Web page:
Princeton University
Computer Science Dept.

Computer Science 441
Programming Languages

Kim Bruce

Fall 1998

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Concepts and structures governing the design and implementation of modern programming languages. Run-time representations of traditional block structured languages, typing systems, abstraction and procedure mechanisms, and storage management. Special emphasis on object-oriented and functional languages, their type systems, and operational & denotational semantics. Prerequisites COS 217 and COS 226.

General Information

Lectures: T,Th at 9:00am-10:20am, CS 302.

Professor: Kim B. Bruce, 407 CS Building, 258-4633, kb@cs

Tentative Office Hours: M & W 1:30-2:30, T & Th 10:30-11:30 and by appointment (I'll be off campus consulting on Fridays ).

Final Exam

The final exam is now available. It must be turned in to Tina McCoy in room 410 by noon on Friday, January 15.

Course Description

A programming language is a programmer's principal interface with the computer. As such, the choice of an appropriate language can make a large difference in a programmer's productivity. The goal of this course is to present a comprehensive introduction to the principal features and overall design of both traditional and modern programming languages. As such you will be examining language features both in isolation and in the context of a more complete language description. While we will examine features of older imperative programming languages like Pascal and C, we will concentrate on features and programming paradigms introduced in more recent languages in response to problems in writing programs in these earlier languages.

At the end of this course you should have a more thorough understanding of why certain programming language features provide more support for the production of reliable programs, while others are fraught with ambiguity or other problems. Since programming languages mediate between the programmer and the raw machine, we will also gain a deeper understanding of how programming languages are compiled, what actually happens when a program is executed on a computer, and how the programming language design affects these. As an example, by the end of the course, you should be able to understand the strengths and weaknesses of Java as compared to C++, and why changes have been proposed to strengthen the design.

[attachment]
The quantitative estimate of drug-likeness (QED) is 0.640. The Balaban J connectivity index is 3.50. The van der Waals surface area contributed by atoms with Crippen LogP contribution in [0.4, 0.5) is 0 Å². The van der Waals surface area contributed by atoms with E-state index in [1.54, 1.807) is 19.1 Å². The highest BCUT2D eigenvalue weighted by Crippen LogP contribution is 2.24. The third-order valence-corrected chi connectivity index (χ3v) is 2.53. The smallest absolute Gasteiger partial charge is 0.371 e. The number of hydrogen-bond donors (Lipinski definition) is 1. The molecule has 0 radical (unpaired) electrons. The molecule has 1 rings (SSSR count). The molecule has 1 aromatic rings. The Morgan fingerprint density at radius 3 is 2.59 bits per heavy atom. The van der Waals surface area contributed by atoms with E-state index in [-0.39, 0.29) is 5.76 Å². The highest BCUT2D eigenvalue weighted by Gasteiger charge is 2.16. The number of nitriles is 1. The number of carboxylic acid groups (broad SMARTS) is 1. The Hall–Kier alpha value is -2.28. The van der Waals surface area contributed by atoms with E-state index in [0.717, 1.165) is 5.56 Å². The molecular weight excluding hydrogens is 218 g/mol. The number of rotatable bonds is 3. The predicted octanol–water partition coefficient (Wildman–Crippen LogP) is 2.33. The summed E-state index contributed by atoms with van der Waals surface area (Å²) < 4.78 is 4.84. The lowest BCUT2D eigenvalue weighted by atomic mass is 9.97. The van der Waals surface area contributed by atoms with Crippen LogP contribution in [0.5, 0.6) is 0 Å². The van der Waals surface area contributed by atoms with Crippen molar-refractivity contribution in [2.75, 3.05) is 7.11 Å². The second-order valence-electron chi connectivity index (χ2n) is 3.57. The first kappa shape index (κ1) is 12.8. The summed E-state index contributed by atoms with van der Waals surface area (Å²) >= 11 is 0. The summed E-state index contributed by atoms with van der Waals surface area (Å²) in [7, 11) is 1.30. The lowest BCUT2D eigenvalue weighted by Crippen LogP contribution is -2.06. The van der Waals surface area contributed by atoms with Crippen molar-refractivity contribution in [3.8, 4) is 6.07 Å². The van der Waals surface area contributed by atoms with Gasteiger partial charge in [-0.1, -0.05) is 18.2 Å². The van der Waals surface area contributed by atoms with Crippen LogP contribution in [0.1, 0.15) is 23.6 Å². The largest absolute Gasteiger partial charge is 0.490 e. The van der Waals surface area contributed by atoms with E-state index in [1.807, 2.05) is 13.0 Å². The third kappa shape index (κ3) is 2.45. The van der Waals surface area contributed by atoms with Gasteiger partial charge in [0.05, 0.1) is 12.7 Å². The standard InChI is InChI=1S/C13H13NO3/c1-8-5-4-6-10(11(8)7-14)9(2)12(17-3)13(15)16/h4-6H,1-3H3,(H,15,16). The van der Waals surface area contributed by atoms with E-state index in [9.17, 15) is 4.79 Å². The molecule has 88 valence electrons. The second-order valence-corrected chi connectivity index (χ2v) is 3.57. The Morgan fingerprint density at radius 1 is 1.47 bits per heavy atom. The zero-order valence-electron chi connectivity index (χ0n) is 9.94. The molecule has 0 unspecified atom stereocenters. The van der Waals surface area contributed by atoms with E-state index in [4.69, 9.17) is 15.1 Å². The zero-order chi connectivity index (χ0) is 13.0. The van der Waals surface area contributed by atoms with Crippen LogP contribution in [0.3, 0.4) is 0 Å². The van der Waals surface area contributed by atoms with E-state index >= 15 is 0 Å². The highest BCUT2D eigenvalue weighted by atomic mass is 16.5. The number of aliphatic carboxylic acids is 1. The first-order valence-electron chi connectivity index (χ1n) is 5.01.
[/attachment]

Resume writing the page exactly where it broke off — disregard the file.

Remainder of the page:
One of the more important features of this course is the introduction to more recent programming language paradigms (in particular, languages which support new ways of thinking about implementing algorithms). We’ll pay the most attention to functional and object-oriented languages as posing special opportunities and problems. You will investigate both new programming features and the software engineering problems which spawned these developments

This course will involve extensive reading on your part in the required texts and in outside sources. The segments of the course which introduce new programming language paradigms will also feature some programming in languages representative of the functional and object-oriented paradigms (ML and a polymorphic extension of Java — not Microsoft's!).

Problems involving analysis of programming language features will be assigned and due most weeks during the term. Homework will generally be due at the beginning of class on Tuesdays. Each student may use a maximum of two late days during the course of the semester (note that weekend days count). Once those late days are used up, late homework will not be accepted. The take-home midterm and final exams will cover both lectures and readings. The midterm will be handed out during the first week after fall break. Final grades will be determined as follows: Midterm: 20%, Final Exam: 30%, Homework and programs: 50%.